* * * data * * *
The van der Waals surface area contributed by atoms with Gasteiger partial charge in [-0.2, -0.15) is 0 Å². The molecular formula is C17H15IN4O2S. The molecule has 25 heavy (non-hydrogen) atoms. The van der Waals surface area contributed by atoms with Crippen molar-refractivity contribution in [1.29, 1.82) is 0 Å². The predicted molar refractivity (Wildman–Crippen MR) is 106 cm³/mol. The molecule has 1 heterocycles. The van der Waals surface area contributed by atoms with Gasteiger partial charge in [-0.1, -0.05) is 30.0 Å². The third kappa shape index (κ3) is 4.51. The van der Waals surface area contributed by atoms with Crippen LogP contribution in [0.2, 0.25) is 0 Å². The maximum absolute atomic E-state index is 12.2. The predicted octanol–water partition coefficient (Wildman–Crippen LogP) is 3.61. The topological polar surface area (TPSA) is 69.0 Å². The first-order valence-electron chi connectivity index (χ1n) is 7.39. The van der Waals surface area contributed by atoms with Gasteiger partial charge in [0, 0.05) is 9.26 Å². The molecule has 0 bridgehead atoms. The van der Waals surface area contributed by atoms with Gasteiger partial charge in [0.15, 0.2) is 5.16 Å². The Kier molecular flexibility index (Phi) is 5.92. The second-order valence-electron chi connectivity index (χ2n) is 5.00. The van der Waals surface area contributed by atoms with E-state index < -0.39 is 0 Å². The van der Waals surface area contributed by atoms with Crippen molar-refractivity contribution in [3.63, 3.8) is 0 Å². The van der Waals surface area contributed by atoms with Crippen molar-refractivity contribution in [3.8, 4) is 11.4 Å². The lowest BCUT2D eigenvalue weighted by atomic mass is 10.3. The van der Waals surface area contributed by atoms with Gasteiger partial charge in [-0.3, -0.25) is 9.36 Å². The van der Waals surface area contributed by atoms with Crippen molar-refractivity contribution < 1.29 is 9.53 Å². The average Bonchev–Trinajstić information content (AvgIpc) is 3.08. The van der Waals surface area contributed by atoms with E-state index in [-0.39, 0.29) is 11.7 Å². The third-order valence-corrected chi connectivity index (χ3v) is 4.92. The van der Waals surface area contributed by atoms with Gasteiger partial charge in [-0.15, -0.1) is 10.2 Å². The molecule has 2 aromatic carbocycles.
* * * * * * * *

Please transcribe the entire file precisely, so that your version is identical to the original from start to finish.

The van der Waals surface area contributed by atoms with Gasteiger partial charge in [-0.2, -0.15) is 0 Å². The molecular formula is C17H15IN4O2S. The molecule has 25 heavy (non-hydrogen) atoms. The van der Waals surface area contributed by atoms with Crippen molar-refractivity contribution in [1.29, 1.82) is 0 Å². The predicted molar refractivity (Wildman–Crippen MR) is 106 cm³/mol. The molecule has 1 heterocycles. The van der Waals surface area contributed by atoms with Gasteiger partial charge in [-0.1, -0.05) is 30.0 Å². The third kappa shape index (κ3) is 4.51. The van der Waals surface area contributed by atoms with Crippen LogP contribution in [0.2, 0.25) is 0 Å². The maximum absolute atomic E-state index is 12.2. The predicted octanol–water partition coefficient (Wildman–Crippen LogP) is 3.61. The topological polar surface area (TPSA) is 69.0 Å². The first-order valence-electron chi connectivity index (χ1n) is 7.39. The van der Waals surface area contributed by atoms with Gasteiger partial charge in [0, 0.05) is 9.26 Å². The molecule has 0 bridgehead atoms. The van der Waals surface area contributed by atoms with Gasteiger partial charge in [0.15, 0.2) is 5.16 Å². The Kier molecular flexibility index (Phi) is 5.92. The second-order valence-electron chi connectivity index (χ2n) is 5.00. The van der Waals surface area contributed by atoms with E-state index < -0.39 is 0 Å². The van der Waals surface area contributed by atoms with Crippen molar-refractivity contribution in [3.63, 3.8) is 0 Å². The van der Waals surface area contributed by atoms with Crippen molar-refractivity contribution in [3.8, 4) is 11.4 Å². The lowest BCUT2D eigenvalue weighted by atomic mass is 10.3. The van der Waals surface area contributed by atoms with Gasteiger partial charge in [-0.3, -0.25) is 9.36 Å². The van der Waals surface area contributed by atoms with Crippen molar-refractivity contribution < 1.29 is 9.53 Å². The average Bonchev–Trinajstić information content (AvgIpc) is 3.08. The van der Waals surface area contributed by atoms with E-state index in [-0.39, 0.29) is 11.7 Å². The third-order valence-corrected chi connectivity index (χ3v) is 4.92. The van der Waals surface area contributed by atoms with Gasteiger partial charge in [-0.15, -0.1) is 10.2 Å². The molecule has 2 aromatic carbocycles.